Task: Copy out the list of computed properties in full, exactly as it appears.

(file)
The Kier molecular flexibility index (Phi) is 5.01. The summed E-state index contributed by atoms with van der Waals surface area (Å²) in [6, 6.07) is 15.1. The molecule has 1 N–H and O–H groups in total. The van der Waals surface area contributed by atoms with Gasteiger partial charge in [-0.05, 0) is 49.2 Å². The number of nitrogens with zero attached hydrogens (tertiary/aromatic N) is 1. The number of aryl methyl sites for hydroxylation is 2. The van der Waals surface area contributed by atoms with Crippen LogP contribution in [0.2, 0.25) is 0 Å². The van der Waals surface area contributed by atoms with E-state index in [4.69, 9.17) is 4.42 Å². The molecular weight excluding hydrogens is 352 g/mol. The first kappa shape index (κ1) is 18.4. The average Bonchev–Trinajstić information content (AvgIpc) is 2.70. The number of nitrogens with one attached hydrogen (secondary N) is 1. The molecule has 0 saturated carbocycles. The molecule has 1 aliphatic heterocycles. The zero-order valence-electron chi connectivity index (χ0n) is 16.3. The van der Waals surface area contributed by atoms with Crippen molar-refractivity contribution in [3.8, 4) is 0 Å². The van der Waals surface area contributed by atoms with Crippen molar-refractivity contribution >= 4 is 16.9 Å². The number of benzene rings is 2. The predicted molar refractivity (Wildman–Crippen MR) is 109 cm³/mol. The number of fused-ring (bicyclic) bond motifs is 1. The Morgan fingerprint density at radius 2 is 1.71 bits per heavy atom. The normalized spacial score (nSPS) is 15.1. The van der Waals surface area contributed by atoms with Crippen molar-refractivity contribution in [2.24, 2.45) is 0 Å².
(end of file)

The Kier molecular flexibility index (Phi) is 5.01. The summed E-state index contributed by atoms with van der Waals surface area (Å²) in [6, 6.07) is 15.1. The molecule has 1 N–H and O–H groups in total. The van der Waals surface area contributed by atoms with Gasteiger partial charge in [-0.05, 0) is 49.2 Å². The number of nitrogens with zero attached hydrogens (tertiary/aromatic N) is 1. The number of aryl methyl sites for hydroxylation is 2. The van der Waals surface area contributed by atoms with Crippen LogP contribution in [0.2, 0.25) is 0 Å². The van der Waals surface area contributed by atoms with E-state index in [4.69, 9.17) is 4.42 Å². The molecular weight excluding hydrogens is 352 g/mol. The first kappa shape index (κ1) is 18.4. The average Bonchev–Trinajstić information content (AvgIpc) is 2.70. The number of nitrogens with one attached hydrogen (secondary N) is 1. The molecule has 0 saturated carbocycles. The molecule has 1 aliphatic heterocycles. The zero-order valence-electron chi connectivity index (χ0n) is 16.3. The van der Waals surface area contributed by atoms with Crippen molar-refractivity contribution in [3.8, 4) is 0 Å². The van der Waals surface area contributed by atoms with Crippen molar-refractivity contribution >= 4 is 16.9 Å². The number of benzene rings is 2. The predicted molar refractivity (Wildman–Crippen MR) is 109 cm³/mol. The number of fused-ring (bicyclic) bond motifs is 1. The Morgan fingerprint density at radius 2 is 1.71 bits per heavy atom. The normalized spacial score (nSPS) is 15.1. The van der Waals surface area contributed by atoms with Crippen molar-refractivity contribution in [2.24, 2.45) is 0 Å².